What attracted you to become a therapist?
It was something I really wanted to do for such a long time; however the time never seemed to be right. Life often throws curve balls at you as if fate gives you a little nudge together with life difficulties that affect everyone at some point. I really wanted to help and support people who had also experienced how difficult it can be the lose someone to a cancer diagnosis and all the pitfalls that experience brings for everyone in the family unit not just the person affected by cancer. Working with Macmillan Cancer Support I was lucky enough to be in the right place at the right time that supported me through my learning journey.
Where did you train?
I trained in South Yorkshire, Dearne Valley College and Doncaster University Centre together with Macmillan Cancer Support as a Mindfulness Compassion Facilitator, Reiki Master trained in South Yorkshire with over 15 years’ experience in working in this particular way.
Can you tell us about the type of therapy you practice?
I trained as a person-centred counsellor originally but I work very intuitively and in an integrated way as a mindfulness practitioner/Reiki master/person-centred counsellor.
The client is always at the centre of everything we undertake together, they set the agenda; this is their time to talk about issues that are concerning them. We work together utilising all therapies if they wish to help and support them to find that place where they can be the best possible version of themselves.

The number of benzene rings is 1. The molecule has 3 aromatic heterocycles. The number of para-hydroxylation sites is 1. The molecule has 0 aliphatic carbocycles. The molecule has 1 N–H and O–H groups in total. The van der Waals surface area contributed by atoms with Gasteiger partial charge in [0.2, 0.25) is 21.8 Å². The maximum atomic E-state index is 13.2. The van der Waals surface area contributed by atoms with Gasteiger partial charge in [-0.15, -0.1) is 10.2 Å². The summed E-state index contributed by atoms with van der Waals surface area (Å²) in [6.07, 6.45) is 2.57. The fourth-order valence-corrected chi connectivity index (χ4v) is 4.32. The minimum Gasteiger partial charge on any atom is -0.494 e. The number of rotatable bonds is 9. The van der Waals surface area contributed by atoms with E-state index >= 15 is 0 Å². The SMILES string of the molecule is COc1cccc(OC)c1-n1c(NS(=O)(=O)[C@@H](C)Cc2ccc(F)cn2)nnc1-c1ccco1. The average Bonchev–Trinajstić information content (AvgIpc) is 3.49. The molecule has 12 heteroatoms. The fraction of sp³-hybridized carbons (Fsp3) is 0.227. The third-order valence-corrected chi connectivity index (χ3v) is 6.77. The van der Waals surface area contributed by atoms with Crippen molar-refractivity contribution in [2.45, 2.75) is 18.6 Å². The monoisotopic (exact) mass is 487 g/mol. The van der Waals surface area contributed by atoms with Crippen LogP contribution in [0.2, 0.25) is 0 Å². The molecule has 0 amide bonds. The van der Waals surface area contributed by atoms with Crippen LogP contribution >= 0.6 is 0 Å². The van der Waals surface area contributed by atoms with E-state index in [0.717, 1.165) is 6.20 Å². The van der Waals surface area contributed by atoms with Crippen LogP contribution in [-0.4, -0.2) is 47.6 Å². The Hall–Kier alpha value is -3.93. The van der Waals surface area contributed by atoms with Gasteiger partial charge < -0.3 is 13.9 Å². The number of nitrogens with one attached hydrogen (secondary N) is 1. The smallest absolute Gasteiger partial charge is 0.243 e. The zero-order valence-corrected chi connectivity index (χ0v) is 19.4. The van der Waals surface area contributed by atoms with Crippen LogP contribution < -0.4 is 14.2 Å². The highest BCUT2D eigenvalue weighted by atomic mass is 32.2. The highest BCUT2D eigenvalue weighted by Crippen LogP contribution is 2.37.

Practicing and delivery these particular types of compassion therapies it’s a way of empowering and supporting people to be able to move forward in their lives at their own pace but in a safe caring environment.
It’s a real privilege to work with people in this way, and not many counsellors work in this way I find but the result are truly amazing and very humbling to witness the changes in people to help and support them on their journey.
What sort of people do you usually see?
I often work with people experiencing loss and grief, either from recent bereavement or often something that happened some time ago. Stress, anxiety, low self-esteem and self-worth we all seem to be affected in some way in our journey through life. Working with young adults’ right through to the end stages of life and terminal illness every stage of our human existence.
Working with emotional and physical pain I help to support these people who often experience high levels of anxiety, depression and those who feel ill at ease with themselves and their relationships. Exploring with them these issues together with giving them the experiences of mindful compassion tools to help and support them along their journey to wellness and emotional balance.
Sometimes people come across my practice through courses I have run or they come to see me when they are at a point in their life when they feel stuck, their patterns of behaviour no longer work for them. This can be related to work, family or thoughts about their purpose or place in the world; they just feel lost and alone.
What do you like about being a therapist?
There are so many reason as to why I love being a therapist and to list them all would be too much for this place however what really resonates with me most is that - this way of being in the world really does make a difference and it’s a real privilege to support people in this way and that’s why I love being a therapist. I always say I have found what I am meant to be in life a *counsellor* now that I have grown up!! I have found what I am meant to do for the rest of my time on earth.